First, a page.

Sonic Masala: The Home of Brisbane’s Underground Music Scene

Underground but not out of sight

Sonic Masala: The Home of Brisbane’s Underground Music Scene

The sway of the crowd, the bass bouncing off the walls and into your bones, the smell of beer, the sweat, the passion. Welcome to Brisbane’s Underground Music Scene. Welcome to Sonic Masala Fest.

Running it’s fifth (almost) annual show, Sonic Masala Fest will be back at the Greenslopes Bowls Club on Saturday, 18 August, and they will be featuring the likes of Tape/Off, Orlando furious., BARGE with an antenna on it, Eyes Ninety, Glomesh and Nova Scotia.

Image Credit: Nova Scotia

Now, if you’re anything like me, you are totally mainstream and probably haven’t heard of any of those bands. Instead, you listen, hell even shake-shake-shake along to TSwift on the radio and your Spotify is full of ‘Top 40 Hits’ lists. You are vanilla as it comes, but listening to ‘All the Stars’ by Kendrick Lamar and SZA will have you feeling like you’re part of the Black Panther movement. I get it. I am you.

But, to my surprise, there is music out there that is not overplayed on B105 and that has a life of it’s own, that’s attracting crowds and making waves in little old Brisbane and beyond.

Let me tell you the story of how one drunken night lead to what’s become a safe haven for the underground punk rock scene of Brisbane.

Drunk nights lead to day dreams

It’s 4am and a bunch of drunk dudes are making curry. While making the dinner inspired breakfast, talks turned to loving music and changing the world one band at a time, as those under the influence do.

And that’s how Sonic Masala was born.

It’s 2009 and Sonic Masala started out as a music blog. Bands like Moral Straightjacket and Pissed Jeans finally had a voice and what a voice it was! The author, Brendan Telford, is not only an avid lover of true and pure punk rock, but he’s also a school teacher which is why you’ll be hard pressed to find any spelling mistakes on his blog.

But the embers that lit the blog turned into a pretty nice little campfire and Sonic Masala became a champion for striving bands that just wanted to play their music.

From Blog to Label and Beyond

The Waiting Room in Brisbane’s hipster West End, was a dingy little house that rented the space out as a music venue. If you’ve ever been there, you’ll know that it was quite literally a house, where the band played in the lounge room and the audience stood around the dining area. Unfortunately, the Waiting Room played it’s final show in 2014, but not before it made history to the people who frequented it’s halls.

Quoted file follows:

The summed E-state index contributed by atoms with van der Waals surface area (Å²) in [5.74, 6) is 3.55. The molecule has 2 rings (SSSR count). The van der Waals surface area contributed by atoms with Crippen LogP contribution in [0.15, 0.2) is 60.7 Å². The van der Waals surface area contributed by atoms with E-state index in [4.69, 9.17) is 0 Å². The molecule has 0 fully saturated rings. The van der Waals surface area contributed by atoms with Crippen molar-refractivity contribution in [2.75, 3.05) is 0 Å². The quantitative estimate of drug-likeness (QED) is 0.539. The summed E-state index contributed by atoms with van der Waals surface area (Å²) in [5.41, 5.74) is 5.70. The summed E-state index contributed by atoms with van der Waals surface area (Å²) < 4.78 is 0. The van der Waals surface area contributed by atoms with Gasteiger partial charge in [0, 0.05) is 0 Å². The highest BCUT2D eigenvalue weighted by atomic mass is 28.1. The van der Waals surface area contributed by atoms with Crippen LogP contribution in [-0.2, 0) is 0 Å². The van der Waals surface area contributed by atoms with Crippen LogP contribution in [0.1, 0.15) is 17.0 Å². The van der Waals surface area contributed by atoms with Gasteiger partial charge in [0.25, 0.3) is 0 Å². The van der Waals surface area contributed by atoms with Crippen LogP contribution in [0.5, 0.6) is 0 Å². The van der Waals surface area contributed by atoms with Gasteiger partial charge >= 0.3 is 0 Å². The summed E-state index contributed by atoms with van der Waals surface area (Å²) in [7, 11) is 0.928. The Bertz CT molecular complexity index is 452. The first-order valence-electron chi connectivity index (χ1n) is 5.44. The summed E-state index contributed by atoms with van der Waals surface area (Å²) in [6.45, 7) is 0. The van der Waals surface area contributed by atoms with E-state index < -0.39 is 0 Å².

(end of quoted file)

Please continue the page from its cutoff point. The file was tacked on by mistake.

It’s 2011 and Brendan Telford is at The Waiting Room watching bands play. One such band was Tape/Off, who’s lead singer and guitarist, Nathan Pickels, makes an impression on Brendan with his skinny pants, checkered shirt and absolute fearlessness.

Image Credit: AU.

According to Tape/Off’s drummer, Branko Cosic, Brendan wasn’t a huge fan of Tape/Off initially, because on said night, they were crap. But a second chance and a shared passion between Nathan and Brendan for teaching proved to be the formula that was needed for those two bearded powerhouses to combine their aspirations and start Sonic Masala Records.

Their record label would go to produce some great Australian bands, including Tape/Off’s 2014 AMP nominated album, Chipper.

The Little Festival that Could

With the Waiting Room closed, a new sanctuary was needed for all the bands that were starting to gain traction.

And so Sonic Masala Fest opened its doors at the Greenslopes Bowls Club in 2014, sponsored by Brisbane’s Community Radio Station 4ZZZ. Although they introduced a lot of the local talent, a few interstate friends joined the party and just like that, Sonic Masala Fest was ingrained in the underground music scene of Brisbane.

Image Credit: Society of Sound

Don’t forget the t-shirts…!

My favourite part of the whole festival is the awesome t-shirts you’d be lucky to get your hands on. Designed by the incredibly talented Phoebe Paradise, the merchandise has a life of it’s own and every year the designs are a great reminder of the festival that was.

Get your punk rock on

Sonic Masala Fest is entirely about the music. It’s not marketed, thousands of dollars have not gone into attracting a crowd. It started with friends of the bands showing up. Then then next year, those friends brought more friends. And then again the following year.

The only way people know about the festival is through a Facebook Event, and the rest is done the old fashioned way - by word of mouth.

So be a friend of a friend, get your tickets, buy a t-shirt and wear it loudly and proudly like people who run the Bridge to Brisbane do! After all, you didn’t have to run anywhere, you got to drink beer and listen to great music and if that’s not worth commemorating, I don’t know what is.

You can pre-purchase tickets and t-shirts from the Sonic Masala website; prices start at $25. You can also buy merch once inside, along with beer, lots of beer. Gates open at noon and the first band gets going from 1pm.

See you there!

About the Author

Billi Milovanovic

Billi Milovanovic

Frolicking in the ocean and sipping on a cool beverage is how life was intended for Billi. An avid traveler and dabbler in creative expressions, Billi has tried it all – singing, make up artistry, photography and cross-fit coaching – wait, what?

Billi has loved writing since Hotmail accounts were cool, her 15 childhood diaries will attest to that. Years of practicing terrible poetry and managing her own teenage emotions have shaped Billi's passion for writing her stories and experiences for her few social media followers.

Adoring her young family and loving her close group of friends, Billi is planning on writing all about her upcoming overseas adventures as soon as the kids are old enough to appreciate all the effort it takes to travel with them.